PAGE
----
The Principles of Irrigation Practice (Google eBook)

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The Macmillan Company, 1914 - Irrigation - 496 pages
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Page xi - In the dietary studies made in connection with the nutrition investigations of the Office of Experiment Stations of the United States Department of Agriculture...
Page 462 - reclamation fund," to be used in the examination and survey for and the construction and maintenance of irrigation works for the storage, diversion, and development of waters for the reclamation of arid and semiarid lands in the said States and Territories...
Page 464 - for the purpose of collecting from agricultural colleges, agricultural experiment stations, and other sources, including the employment of practical agents, valuable information and data on the subject of irrigation, and publishing the same in bulletin form.
Page 501 - ... for the writing of this book. One volume, only, in this world of many books, and that less than a year old, is devoted to the exposition of the accepted dry-farm practices of to-day. The book now offered is the first attempt to assemble and organize the known facts of science in their relation to the profitable production of plants, without irrigation, in regions of limited rainfall. The needs of the actual farmer, who must understand the principles before his practices can be wholly satisfactory,...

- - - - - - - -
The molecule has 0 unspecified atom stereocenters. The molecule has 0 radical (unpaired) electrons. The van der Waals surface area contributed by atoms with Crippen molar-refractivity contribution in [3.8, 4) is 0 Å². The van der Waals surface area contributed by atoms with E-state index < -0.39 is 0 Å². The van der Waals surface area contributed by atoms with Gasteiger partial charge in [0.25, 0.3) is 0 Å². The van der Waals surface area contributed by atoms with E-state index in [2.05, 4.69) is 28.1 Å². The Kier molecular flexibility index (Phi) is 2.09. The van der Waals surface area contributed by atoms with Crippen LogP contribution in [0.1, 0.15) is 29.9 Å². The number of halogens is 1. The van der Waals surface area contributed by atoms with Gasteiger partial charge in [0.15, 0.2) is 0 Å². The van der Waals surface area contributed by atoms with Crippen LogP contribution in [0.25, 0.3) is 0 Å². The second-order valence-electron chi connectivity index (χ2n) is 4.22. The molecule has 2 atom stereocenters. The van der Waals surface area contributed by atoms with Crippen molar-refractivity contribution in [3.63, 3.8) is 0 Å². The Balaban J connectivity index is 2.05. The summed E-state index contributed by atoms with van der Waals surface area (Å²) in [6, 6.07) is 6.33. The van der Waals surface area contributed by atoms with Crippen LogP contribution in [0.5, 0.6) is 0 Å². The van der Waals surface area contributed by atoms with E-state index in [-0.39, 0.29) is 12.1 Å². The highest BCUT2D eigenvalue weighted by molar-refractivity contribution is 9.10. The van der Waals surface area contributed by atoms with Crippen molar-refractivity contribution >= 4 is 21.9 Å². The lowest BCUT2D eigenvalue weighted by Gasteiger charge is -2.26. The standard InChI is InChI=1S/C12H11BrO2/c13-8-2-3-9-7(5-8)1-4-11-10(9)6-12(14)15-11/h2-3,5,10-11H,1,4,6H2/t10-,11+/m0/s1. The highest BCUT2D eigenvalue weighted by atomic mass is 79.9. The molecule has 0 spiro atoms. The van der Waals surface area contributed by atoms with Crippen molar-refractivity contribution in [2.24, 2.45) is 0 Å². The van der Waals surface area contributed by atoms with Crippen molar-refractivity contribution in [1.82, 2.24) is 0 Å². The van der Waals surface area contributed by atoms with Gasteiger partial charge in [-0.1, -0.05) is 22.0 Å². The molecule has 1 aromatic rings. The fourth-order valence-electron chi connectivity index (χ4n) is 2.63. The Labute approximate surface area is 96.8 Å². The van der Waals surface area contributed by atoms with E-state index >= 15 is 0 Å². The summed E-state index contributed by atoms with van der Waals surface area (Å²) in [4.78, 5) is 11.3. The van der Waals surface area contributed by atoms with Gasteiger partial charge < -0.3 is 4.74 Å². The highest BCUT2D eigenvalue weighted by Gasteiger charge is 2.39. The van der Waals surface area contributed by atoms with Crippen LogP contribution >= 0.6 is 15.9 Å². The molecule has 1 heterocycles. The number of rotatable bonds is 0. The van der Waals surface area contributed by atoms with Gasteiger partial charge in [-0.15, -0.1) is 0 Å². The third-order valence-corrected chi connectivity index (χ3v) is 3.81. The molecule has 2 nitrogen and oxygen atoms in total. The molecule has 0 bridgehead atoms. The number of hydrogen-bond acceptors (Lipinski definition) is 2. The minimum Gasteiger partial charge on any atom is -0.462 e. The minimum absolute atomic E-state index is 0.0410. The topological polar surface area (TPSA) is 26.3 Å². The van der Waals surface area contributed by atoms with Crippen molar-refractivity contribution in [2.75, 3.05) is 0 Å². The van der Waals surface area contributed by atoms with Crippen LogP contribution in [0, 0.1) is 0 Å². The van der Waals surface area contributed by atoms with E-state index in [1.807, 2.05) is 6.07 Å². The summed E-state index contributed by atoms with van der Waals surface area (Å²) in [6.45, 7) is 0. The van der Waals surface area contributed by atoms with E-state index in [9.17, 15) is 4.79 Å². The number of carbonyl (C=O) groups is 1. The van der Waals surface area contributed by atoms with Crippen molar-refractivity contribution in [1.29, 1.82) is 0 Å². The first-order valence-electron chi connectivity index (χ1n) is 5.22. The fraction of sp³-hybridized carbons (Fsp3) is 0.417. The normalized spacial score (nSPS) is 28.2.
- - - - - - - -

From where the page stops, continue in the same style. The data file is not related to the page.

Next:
Page 157 - Bui. 128:1-15. Morgan, JO 1912 The effect of soil moisture and temperature on the availability of plant nutrients in the soil. Amer. Soc. Agron. Proc. 3 Ohlmer, W.
Page 107 - Stewart, R., and Greaves, JE 1909 A study of the production and movement of nitric nitrogen in an irrigated soil. Utah Agr. Exp. Sta. Bui.
Page 4 - Irrigation is the artificial application of water to lands for the purpose of producing large and steady crop yields whenever the rainfall is insufficient to meet the full water requirements of crops.
Page 401 - State, which is being conducted by the Bureau of Soils of the United States Department of Agriculture...
Page 187 - ... for seed, like wheat and other small grains, peas, beans, etc., seldom need irrigation before the time of seed- formation, when one or two moderate irrigations are desirable. Long-season crops, like sugar beets, potatoes, corn, etc., must be irrigated regularly throughout the whole growing season. Fruit trees require a moderate amount of water in the spring and early summer, with an increasing quantity as the fruit develops. Citrus trees may be irrigated during the whole year, if necessary. AMOUNT...
Page 338 - ... certain number of inches, for it has been found by experience that usually each stockholder insists on using the entire head to which he is entitled, even though his grove would probably be better off if less water were used. "Every irrigation farmer...

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